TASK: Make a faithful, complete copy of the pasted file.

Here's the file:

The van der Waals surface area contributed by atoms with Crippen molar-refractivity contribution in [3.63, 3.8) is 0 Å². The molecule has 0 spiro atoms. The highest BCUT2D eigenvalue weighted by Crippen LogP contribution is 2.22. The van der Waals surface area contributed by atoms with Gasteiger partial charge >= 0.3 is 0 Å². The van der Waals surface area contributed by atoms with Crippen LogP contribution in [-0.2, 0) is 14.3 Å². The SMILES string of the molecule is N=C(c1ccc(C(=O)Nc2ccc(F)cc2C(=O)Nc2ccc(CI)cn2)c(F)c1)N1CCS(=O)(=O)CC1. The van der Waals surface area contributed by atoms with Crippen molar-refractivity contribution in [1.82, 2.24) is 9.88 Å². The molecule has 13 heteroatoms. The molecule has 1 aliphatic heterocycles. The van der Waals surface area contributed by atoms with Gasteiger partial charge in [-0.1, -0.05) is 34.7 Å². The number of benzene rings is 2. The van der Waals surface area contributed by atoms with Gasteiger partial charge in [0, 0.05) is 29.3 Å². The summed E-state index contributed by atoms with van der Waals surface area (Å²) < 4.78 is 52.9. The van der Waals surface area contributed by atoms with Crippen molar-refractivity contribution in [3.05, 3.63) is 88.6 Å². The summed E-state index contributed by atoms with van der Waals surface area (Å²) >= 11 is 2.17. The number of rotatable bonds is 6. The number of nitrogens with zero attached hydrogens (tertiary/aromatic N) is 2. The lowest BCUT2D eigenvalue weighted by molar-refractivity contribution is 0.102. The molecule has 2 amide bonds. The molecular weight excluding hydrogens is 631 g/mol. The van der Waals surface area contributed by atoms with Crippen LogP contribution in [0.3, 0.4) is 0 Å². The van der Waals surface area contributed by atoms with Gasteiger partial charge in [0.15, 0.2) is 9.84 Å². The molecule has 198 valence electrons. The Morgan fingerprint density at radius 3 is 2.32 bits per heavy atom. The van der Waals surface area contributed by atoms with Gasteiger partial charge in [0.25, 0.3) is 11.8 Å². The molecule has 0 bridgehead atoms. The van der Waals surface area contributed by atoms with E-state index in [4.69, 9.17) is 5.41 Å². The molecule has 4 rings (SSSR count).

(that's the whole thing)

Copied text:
The van der Waals surface area contributed by atoms with Crippen molar-refractivity contribution in [3.63, 3.8) is 0 Å². The molecule has 0 spiro atoms. The highest BCUT2D eigenvalue weighted by Crippen LogP contribution is 2.22. The van der Waals surface area contributed by atoms with Gasteiger partial charge >= 0.3 is 0 Å². The van der Waals surface area contributed by atoms with Crippen LogP contribution in [-0.2, 0) is 14.3 Å². The SMILES string of the molecule is N=C(c1ccc(C(=O)Nc2ccc(F)cc2C(=O)Nc2ccc(CI)cn2)c(F)c1)N1CCS(=O)(=O)CC1. The van der Waals surface area contributed by atoms with Crippen molar-refractivity contribution in [1.82, 2.24) is 9.88 Å². The molecule has 13 heteroatoms. The molecule has 1 aliphatic heterocycles. The van der Waals surface area contributed by atoms with Gasteiger partial charge in [-0.1, -0.05) is 34.7 Å². The number of benzene rings is 2. The van der Waals surface area contributed by atoms with Gasteiger partial charge in [0, 0.05) is 29.3 Å². The summed E-state index contributed by atoms with van der Waals surface area (Å²) < 4.78 is 52.9. The van der Waals surface area contributed by atoms with Crippen molar-refractivity contribution in [3.05, 3.63) is 88.6 Å². The summed E-state index contributed by atoms with van der Waals surface area (Å²) >= 11 is 2.17. The number of rotatable bonds is 6. The number of nitrogens with zero attached hydrogens (tertiary/aromatic N) is 2. The lowest BCUT2D eigenvalue weighted by molar-refractivity contribution is 0.102. The molecule has 2 amide bonds. The molecular weight excluding hydrogens is 631 g/mol. The van der Waals surface area contributed by atoms with Crippen LogP contribution in [0.3, 0.4) is 0 Å². The van der Waals surface area contributed by atoms with Gasteiger partial charge in [0.15, 0.2) is 9.84 Å². The molecule has 198 valence electrons. The Morgan fingerprint density at radius 3 is 2.32 bits per heavy atom. The van der Waals surface area contributed by atoms with Gasteiger partial charge in [0.25, 0.3) is 11.8 Å². The molecule has 0 bridgehead atoms. The van der Waals surface area contributed by atoms with E-state index in [4.69, 9.17) is 5.41 Å². The molecule has 4 rings (SSSR count).